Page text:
With regard to your camera, the picture was changing too fast for the camera to keep up. At low speeds the picture didn't change fast enough and the data rate was able to keep up.

In your case the manufacturer admitted this was designed as a backup camera. Chances are it was designed to go on back of a MH, not the back of a trailer. So it was designed with a low data rate, and you might have exceeded the max distance when putting it on back of the trailer. These factors led to a less than desirable performance. Once you find a capable camera, if it's not a hard wired camera, I sincerely recommend placing antennas on top of the trailer and your MH. This will ensure a line-of-sight connection between the two. If possible, move the trailer antenna as far forward as possible and move the MH antenna as far rearward as possible.
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Old 08-03-2015, 02:43 PM   #5
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There are some of the newer ones that have boosters available. Id think hardwire camera antenna to front of trailer then install signal booster mid MH might get it done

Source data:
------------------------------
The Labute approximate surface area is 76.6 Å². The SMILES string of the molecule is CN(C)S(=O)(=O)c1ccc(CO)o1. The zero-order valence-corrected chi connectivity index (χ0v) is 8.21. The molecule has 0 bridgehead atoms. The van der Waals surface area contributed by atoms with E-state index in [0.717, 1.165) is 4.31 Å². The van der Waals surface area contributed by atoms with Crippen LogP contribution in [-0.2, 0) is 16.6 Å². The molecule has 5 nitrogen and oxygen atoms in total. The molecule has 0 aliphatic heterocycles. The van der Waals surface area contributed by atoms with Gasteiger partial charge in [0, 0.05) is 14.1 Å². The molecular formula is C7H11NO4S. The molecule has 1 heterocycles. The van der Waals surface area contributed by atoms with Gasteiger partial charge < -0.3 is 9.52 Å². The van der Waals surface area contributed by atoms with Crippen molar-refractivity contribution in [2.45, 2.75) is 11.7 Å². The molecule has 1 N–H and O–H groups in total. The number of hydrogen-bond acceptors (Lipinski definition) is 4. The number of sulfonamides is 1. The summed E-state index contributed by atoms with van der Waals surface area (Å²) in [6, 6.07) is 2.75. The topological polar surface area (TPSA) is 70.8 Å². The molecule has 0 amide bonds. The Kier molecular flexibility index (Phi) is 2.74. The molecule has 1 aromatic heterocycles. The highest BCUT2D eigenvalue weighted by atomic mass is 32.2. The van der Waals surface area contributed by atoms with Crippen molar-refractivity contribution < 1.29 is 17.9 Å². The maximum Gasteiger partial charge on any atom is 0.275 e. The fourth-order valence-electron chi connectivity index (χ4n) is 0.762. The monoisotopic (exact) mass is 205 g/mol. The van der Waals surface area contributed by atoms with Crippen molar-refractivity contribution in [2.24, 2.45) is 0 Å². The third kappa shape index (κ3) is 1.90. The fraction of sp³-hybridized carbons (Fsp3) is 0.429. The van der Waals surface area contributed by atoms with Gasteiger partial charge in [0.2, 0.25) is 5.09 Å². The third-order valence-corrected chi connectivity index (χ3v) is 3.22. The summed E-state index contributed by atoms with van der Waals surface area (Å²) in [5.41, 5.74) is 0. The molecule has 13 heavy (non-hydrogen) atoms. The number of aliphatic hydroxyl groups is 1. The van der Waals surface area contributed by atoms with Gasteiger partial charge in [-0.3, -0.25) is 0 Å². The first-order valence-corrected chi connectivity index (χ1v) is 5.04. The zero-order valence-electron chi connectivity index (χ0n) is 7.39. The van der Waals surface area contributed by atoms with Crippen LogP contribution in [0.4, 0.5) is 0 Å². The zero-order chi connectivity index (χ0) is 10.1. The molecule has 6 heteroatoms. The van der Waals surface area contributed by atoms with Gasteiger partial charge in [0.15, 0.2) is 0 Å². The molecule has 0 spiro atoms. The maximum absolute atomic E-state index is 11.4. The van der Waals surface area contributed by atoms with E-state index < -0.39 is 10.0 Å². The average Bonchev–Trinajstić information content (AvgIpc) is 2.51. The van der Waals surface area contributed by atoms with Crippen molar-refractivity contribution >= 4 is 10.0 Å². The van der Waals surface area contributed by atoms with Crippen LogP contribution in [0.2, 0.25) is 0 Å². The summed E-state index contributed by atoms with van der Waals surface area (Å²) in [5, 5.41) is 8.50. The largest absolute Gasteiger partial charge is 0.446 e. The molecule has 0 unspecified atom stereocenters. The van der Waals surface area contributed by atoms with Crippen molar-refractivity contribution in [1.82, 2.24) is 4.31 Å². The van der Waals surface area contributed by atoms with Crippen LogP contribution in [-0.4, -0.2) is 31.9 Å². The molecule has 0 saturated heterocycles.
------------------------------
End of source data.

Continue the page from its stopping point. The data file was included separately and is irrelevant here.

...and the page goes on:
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Old 08-03-2015, 03:27 PM   #6
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i have a voyager, works fine for me.

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Old 08-03-2015, 04:24 PM   #7
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Elexwiz, I understand what you are saying, but do not see what distance has to do with my setup. It worked fine while traveling less than 30 mph. While moving 60 mph, the distance was the same, so how would antenna's change the performance? I understand that the camera could not keep up with the faster changing scene which is a problem with the camera. How would antenna's correct that?
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Old 08-03-2015, 04:25 PM   #8
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i have a voyager, works fine for me.

Jim
Where is the camera mounted and what is the distance to the monitor? What model Voyager do you have?
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Old 08-03-2015, 07:08 PM   #9